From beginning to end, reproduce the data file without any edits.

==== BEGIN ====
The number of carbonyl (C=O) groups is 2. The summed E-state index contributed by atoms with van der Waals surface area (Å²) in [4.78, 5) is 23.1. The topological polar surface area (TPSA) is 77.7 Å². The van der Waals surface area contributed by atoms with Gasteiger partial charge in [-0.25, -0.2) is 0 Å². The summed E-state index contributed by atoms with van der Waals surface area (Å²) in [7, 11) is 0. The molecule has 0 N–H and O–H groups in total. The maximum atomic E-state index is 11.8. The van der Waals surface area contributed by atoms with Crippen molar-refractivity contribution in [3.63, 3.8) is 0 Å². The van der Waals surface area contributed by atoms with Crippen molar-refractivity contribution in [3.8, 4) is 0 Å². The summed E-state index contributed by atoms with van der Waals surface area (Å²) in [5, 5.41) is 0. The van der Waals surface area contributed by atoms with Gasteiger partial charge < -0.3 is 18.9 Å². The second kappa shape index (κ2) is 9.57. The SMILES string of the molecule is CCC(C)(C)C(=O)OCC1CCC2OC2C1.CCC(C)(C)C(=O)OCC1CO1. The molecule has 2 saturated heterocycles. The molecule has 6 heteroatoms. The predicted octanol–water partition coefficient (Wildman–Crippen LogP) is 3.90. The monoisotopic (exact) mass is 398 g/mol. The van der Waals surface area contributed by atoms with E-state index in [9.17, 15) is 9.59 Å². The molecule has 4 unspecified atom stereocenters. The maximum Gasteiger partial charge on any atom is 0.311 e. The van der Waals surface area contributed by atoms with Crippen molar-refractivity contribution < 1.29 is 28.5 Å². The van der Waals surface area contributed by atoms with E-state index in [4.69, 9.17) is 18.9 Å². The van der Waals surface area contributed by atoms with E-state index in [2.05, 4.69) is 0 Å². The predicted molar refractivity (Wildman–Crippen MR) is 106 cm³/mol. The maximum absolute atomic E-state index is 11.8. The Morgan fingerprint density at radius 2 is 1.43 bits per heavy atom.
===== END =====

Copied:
The number of carbonyl (C=O) groups is 2. The summed E-state index contributed by atoms with van der Waals surface area (Å²) in [4.78, 5) is 23.1. The topological polar surface area (TPSA) is 77.7 Å². The van der Waals surface area contributed by atoms with Gasteiger partial charge in [-0.25, -0.2) is 0 Å². The summed E-state index contributed by atoms with van der Waals surface area (Å²) in [7, 11) is 0. The molecule has 0 N–H and O–H groups in total. The maximum atomic E-state index is 11.8. The van der Waals surface area contributed by atoms with Crippen molar-refractivity contribution in [3.63, 3.8) is 0 Å². The van der Waals surface area contributed by atoms with Crippen molar-refractivity contribution in [3.8, 4) is 0 Å². The summed E-state index contributed by atoms with van der Waals surface area (Å²) in [5, 5.41) is 0. The van der Waals surface area contributed by atoms with Gasteiger partial charge < -0.3 is 18.9 Å². The second kappa shape index (κ2) is 9.57. The SMILES string of the molecule is CCC(C)(C)C(=O)OCC1CCC2OC2C1.CCC(C)(C)C(=O)OCC1CO1. The molecule has 2 saturated heterocycles. The molecule has 6 heteroatoms. The predicted octanol–water partition coefficient (Wildman–Crippen LogP) is 3.90. The monoisotopic (exact) mass is 398 g/mol. The van der Waals surface area contributed by atoms with E-state index in [9.17, 15) is 9.59 Å². The molecule has 4 unspecified atom stereocenters. The maximum Gasteiger partial charge on any atom is 0.311 e. The van der Waals surface area contributed by atoms with Crippen molar-refractivity contribution < 1.29 is 28.5 Å². The van der Waals surface area contributed by atoms with E-state index in [4.69, 9.17) is 18.9 Å². The van der Waals surface area contributed by atoms with E-state index in [2.05, 4.69) is 0 Å². The predicted molar refractivity (Wildman–Crippen MR) is 106 cm³/mol. The maximum absolute atomic E-state index is 11.8. The Morgan fingerprint density at radius 2 is 1.43 bits per heavy atom.